National Book Festival author schedule: History & Biography

Sunday, September 19, 2010; BW09

10 A.M.


A professor of history at Brown University, Gordon S. Wood is the author of several critically acclaimed and widely read histories, including "Revolutionary Characters: What Made the Founders Different" and "The Purpose of the Past: Reflections on the Uses of History." His book in the multi-volume Oxford History of the United States, "Empire of Liberty: A History of the Early Republic, 1789-1815," was recently published. Signing 11 a.m.

10:35 A.M.


In 2001 Laura Bush joined with the Library of Congress to launch the first National Book Festival in Washington. She is the co-author with her daughter Jenna of "Read All About It!" Mrs. Bush's most recent book is the memoir "Spoken from the Heart." There will not be a book signing.

11:10 A.M.


Nell Irvin Painter is the Edwards Professor of American History emerita at Princeton University, where she was director of African American Studies from 1997 to 2000. Her books include "Creating Black Americans," "Southern History Across the Color Line" and, most recently, "The History of White People." Signing 1 p.m.

11:45 A.M.


David E. Hoffman has served The Washington Post as White House correspondent, diplomatic correspondent, Moscow bureau chief and assistant managing editor for foreign news. His first book, based on reporting in Moscow, was "The Oligarchs: Wealth and Power in the New Russia." His most recent work, "The Dead Hand: The Untold Story of the Cold War Arms Race and Its Dangerous Legacy," won the Pulitzer Prize. Signing 1:30 p.m.

12:20 P.M.


Wil Haygood is a Washington Post staff writer and an acclaimed biographer. His "In Black and White: The Life of Sammy Davis Jr." won the Zora Neale Hurston-Richard Wright Legacy Award, the ASCAP Deems Taylor Award and was named nonfiction book of the year by the Black Caucus of the American Library Association. "King of the Cats: The Life and Times of Adam Clayton Powell Jr." was named a New York Times Notable Book. His family memoir, "The Haygoods of Columbus," received the Great Lakes Book Award. He has been an Alicia Patterson fellow and, for his newspaper work, a Pulitzer Prize finalist. His new book is "Sweet Thunder: The Life and Times of Sugar Ray Robinson." Signing 2:30 p.m.

12:55 P.M.


Adele Logan Alexander's research and teaching incorporate the black Atlantic world, African American history, family history, gender issues, and military and social history. She is an adjunct professor of history at George Washington University. Her latest book is "Parallel Worlds: The Remarkable Gibbs-Hunts and the Enduring (In)Significance of Race." Signing 11:30 a.m.

1:30 P.M.


Evan Thomas is the author of seven works of nonfiction: "Sea of Thunder," "John Paul Jones," "Robert Kennedy," "The Very Best Men," "The Man to See," "The Wise Men" and his latest, "The War Lovers: Roosevelt, Lodge, Hearst and the Rush to Empire." He lives in Washington, D.C. Signing 3 p.m.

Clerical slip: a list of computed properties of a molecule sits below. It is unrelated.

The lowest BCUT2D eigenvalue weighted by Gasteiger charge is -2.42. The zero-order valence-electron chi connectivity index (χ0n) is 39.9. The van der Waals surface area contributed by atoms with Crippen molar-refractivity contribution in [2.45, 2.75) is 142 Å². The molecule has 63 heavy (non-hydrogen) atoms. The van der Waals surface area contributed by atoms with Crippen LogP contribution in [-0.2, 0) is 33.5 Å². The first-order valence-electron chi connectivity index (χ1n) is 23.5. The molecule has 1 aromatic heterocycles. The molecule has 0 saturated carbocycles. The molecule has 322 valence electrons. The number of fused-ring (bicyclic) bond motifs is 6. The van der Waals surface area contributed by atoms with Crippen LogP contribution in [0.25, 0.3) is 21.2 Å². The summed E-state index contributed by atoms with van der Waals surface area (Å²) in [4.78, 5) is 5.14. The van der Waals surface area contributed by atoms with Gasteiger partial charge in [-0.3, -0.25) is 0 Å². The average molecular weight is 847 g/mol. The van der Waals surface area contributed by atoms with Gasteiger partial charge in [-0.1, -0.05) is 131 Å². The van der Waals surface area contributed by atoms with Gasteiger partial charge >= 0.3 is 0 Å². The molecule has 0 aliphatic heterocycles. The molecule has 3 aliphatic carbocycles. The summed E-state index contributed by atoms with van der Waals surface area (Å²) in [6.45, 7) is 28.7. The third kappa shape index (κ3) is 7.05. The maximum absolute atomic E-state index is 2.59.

2:05 P.M.


Timothy Egan has worked for the New York Times for 18 years -- as Pacific Northwest correspondent and as a national enterprise reporter. In 2001 he was part of the Pulitzer Prize-winning team that wrote the series "How Race Is Lived in America." He is the author of several books, including "The Worst Hard Time," a history of the Dust Bowl, for which he won the National Book Award, and, most recently, "The Big Burn: Teddy Roosevelt and the Fire That Saved America." Signing 3 p.m.

2:40 P.M.


James McGrath Morris spent five years working on his latest work, "Pulitzer: A Life in Politics, Print and Power." His previous book, "The Rose Man of Sing Sing: A True Tale of Life, Murder and Redemption in the Age of Yellow Journalism," was named one of the best books of 2004 by The Washington Post. Signing 3:30 p.m.

3:15 P.M.


Steven V. Roberts is the author of "My Fathers' Houses" and co-author of "From This Day Forward." He has worked as a journalist for more than 40 years, including positions at U.S. News & World Report and the New York Times, where he was a bureau chief in Los Angeles and Athens and a correspondent for Congress and the White House. Since 1997 he has been the Shapiro Professor of Media and Public Affairs at George Washington University. His new book is "From Every End of This Earth: 13 Families and the Lives They Made in America." Roberts will be interviewed by his wife, Cokie Roberts. Signing 1 p.m.

3:50 P.M.


Richard Holmes's first book, "Shelley: The Pursuit," won the Somerset Maugham Prize in 1974. "Coleridge: Early Visions" won the 1989 Whitbread Book of the Year, and "Dr. Johnson & Mr. Savage" won the James Tait Black Prize. "Coleridge: Darker Reflections" won the Duff Cooper Prize and the Heinemann Award. His most recent book is "The Age of Wonder: How the Romantic Generation Discovered the Beauty and the Terror of Science." Signing 2 p.m.

4:25 P.M.


Stacy Schiff is the author of "Vera (Mrs. Vladimir Nabokov)," which won the 2000 Pulitzer Prize for biography, and "Saint-Exupéry: A Biography," which was a finalist for the 1995 Pulitzer Prize. Schiff's "A Great Improvisation: Franklin, France and the Birth of America" won the 2006 George Washington Book Prize, the Ambassador Award in American Studies and the Gilbert Chinard Prize of the Institut Français. Her next book is "Cleopatra," which comes out in November. Signing 1:30 p.m.

5 P.M.


David Remnick is the editor of the New Yorker. Previously, he was a staff writer at The Washington Post, where he covered a variety of beats, including four years as a correspondent in Moscow. His book "Lenin's Tomb" is an account of the unraveling of the Soviet empire. His most recent book is "The Bridge: The Life and Rise of Barack Obama." Signing 11:30 a.m.

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